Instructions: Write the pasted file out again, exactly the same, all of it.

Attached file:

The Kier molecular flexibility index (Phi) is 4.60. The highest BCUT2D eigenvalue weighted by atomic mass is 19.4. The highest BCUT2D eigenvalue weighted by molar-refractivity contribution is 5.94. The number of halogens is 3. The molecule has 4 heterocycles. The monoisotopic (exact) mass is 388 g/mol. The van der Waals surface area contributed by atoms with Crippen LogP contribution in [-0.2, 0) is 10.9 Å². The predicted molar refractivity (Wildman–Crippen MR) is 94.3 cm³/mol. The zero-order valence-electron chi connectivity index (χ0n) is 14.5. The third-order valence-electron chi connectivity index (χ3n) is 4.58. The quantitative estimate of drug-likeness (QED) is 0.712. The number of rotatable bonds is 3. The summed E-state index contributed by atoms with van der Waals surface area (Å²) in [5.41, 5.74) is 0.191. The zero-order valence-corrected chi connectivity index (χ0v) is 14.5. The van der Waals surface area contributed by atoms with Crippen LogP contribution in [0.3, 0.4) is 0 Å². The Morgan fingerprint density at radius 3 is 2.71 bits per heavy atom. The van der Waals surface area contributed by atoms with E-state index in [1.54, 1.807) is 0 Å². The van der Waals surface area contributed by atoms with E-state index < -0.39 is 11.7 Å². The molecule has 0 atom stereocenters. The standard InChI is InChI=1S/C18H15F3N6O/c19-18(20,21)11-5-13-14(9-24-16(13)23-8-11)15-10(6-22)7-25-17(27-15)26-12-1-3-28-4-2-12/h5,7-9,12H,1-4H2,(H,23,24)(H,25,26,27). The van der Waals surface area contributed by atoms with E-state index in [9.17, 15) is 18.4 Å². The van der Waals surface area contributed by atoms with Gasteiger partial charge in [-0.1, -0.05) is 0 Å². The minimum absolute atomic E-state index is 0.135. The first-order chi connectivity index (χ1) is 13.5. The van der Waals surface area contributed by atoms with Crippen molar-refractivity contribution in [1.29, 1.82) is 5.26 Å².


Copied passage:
The Kier molecular flexibility index (Phi) is 4.60. The highest BCUT2D eigenvalue weighted by atomic mass is 19.4. The highest BCUT2D eigenvalue weighted by molar-refractivity contribution is 5.94. The number of halogens is 3. The molecule has 4 heterocycles. The monoisotopic (exact) mass is 388 g/mol. The van der Waals surface area contributed by atoms with Crippen LogP contribution in [-0.2, 0) is 10.9 Å². The predicted molar refractivity (Wildman–Crippen MR) is 94.3 cm³/mol. The zero-order valence-electron chi connectivity index (χ0n) is 14.5. The third-order valence-electron chi connectivity index (χ3n) is 4.58. The quantitative estimate of drug-likeness (QED) is 0.712. The number of rotatable bonds is 3. The summed E-state index contributed by atoms with van der Waals surface area (Å²) in [5.41, 5.74) is 0.191. The zero-order valence-corrected chi connectivity index (χ0v) is 14.5. The van der Waals surface area contributed by atoms with Crippen LogP contribution in [0.3, 0.4) is 0 Å². The Morgan fingerprint density at radius 3 is 2.71 bits per heavy atom. The van der Waals surface area contributed by atoms with E-state index in [1.54, 1.807) is 0 Å². The van der Waals surface area contributed by atoms with E-state index < -0.39 is 11.7 Å². The molecule has 0 atom stereocenters. The standard InChI is InChI=1S/C18H15F3N6O/c19-18(20,21)11-5-13-14(9-24-16(13)23-8-11)15-10(6-22)7-25-17(27-15)26-12-1-3-28-4-2-12/h5,7-9,12H,1-4H2,(H,23,24)(H,25,26,27). The van der Waals surface area contributed by atoms with E-state index in [9.17, 15) is 18.4 Å². The van der Waals surface area contributed by atoms with Gasteiger partial charge in [-0.1, -0.05) is 0 Å². The minimum absolute atomic E-state index is 0.135. The first-order chi connectivity index (χ1) is 13.5. The van der Waals surface area contributed by atoms with Crippen molar-refractivity contribution in [1.29, 1.82) is 5.26 Å².